The Great Conversation interviewed the Executive Director for the Center of Information Assurance and Cybersecurity (CIAC), Dr. Barbara Endicott-Popovsky, to review her background and her passion for creating the next generation of cybersecurity leaders. Barbara will be sharing her perspective on filling the talent gap at The Great Conversation in Security on March 4 & 5 in Seattle, Washington.
What is the Center for Information Assurance and Cybersecurity?
The center is an NSA/DHS Center of Academic Excellence in Cyber Defense Education and Research. This designation is earned by demonstrating to a jury of peers our alignment with stringent Federal government standards. Through the years, we have received national and international recognition from our U.S., European and Asian academic and business partners for excellence in thought leadership.
To provide you some history, we were ranked at #10 for best places in the United States to study cybersecurity by the Ponemon Institute in 2014. Our graduates have become Chief Information Security Officers (CISO’s) and Chief Privacy Officers (CPO’s) in government and industry, as well as senior consultants, analysts, and entrepreneurs.
What was the reason for establishing the center?
We were responding to the well documented deficit in cybersecurity talent in the U.S.
In a great conversation, thought leaders leverage and build on the work of others. How was this principle applied in designing this program?
We leveraged the interdisciplinary science and system-activity approach ingrained in the theory and methodologies of physical culture science and advanced sports pedagogy, applying that construct to cybersecurity education.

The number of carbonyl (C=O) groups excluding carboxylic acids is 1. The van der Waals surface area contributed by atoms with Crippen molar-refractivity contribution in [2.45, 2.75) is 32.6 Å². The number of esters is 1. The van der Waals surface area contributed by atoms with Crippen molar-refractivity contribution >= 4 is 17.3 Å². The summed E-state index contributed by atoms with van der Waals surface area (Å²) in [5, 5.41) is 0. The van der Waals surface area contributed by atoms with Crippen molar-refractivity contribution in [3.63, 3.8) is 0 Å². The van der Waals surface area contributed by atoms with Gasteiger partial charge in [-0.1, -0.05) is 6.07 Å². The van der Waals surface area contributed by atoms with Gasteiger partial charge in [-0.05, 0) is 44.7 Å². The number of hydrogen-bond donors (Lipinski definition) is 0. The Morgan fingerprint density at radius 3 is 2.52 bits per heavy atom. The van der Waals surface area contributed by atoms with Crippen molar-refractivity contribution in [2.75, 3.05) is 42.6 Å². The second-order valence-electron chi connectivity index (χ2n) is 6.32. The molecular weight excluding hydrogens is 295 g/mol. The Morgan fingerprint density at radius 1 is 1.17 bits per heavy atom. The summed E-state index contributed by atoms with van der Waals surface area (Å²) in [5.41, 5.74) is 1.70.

The principle worked. In the sports world, it allowed individuals to find their appropriate physical activity aligned with their level of performance, authentic nature, and unique abilities. This inevitably leads to superior performance and a fulfilling sport career, culminating in the athlete’s personal happiness and sense of well-being.
Historically, sport orientation and selection science were rooted in psycho-physiological research from professional orientation studies, especially for selecting those for high risk, stressful, performance-demanding careers like airline pilot, special-forces military, and air traffic controller. A colleague from sport pedagogy and I hypothesized that the field of cybersecurity, being similarly stressful, would benefit from the application of this same research and have spent over a decade in actualizing this idea through individual courses and programs, writing extensively about our results in numerous publications. That work has been synthesized into a repeatable methodology and a cooperative learning model designed to address developing and producing ‘breach ready’ graduates. This has become the foundation for CIAC.’s work
Why are you speaking at The Great Conversation?
Whether you are in the cybersecurity industry, or some other field, as a leader you recognize that you are only as good as your ability to identify, hire, manage and measure good people. Our methodology can be applied, not only to the cyber world, but to any other field. Ultimately, this work provides a roadmap for filling the talent gaps we all are experiencing.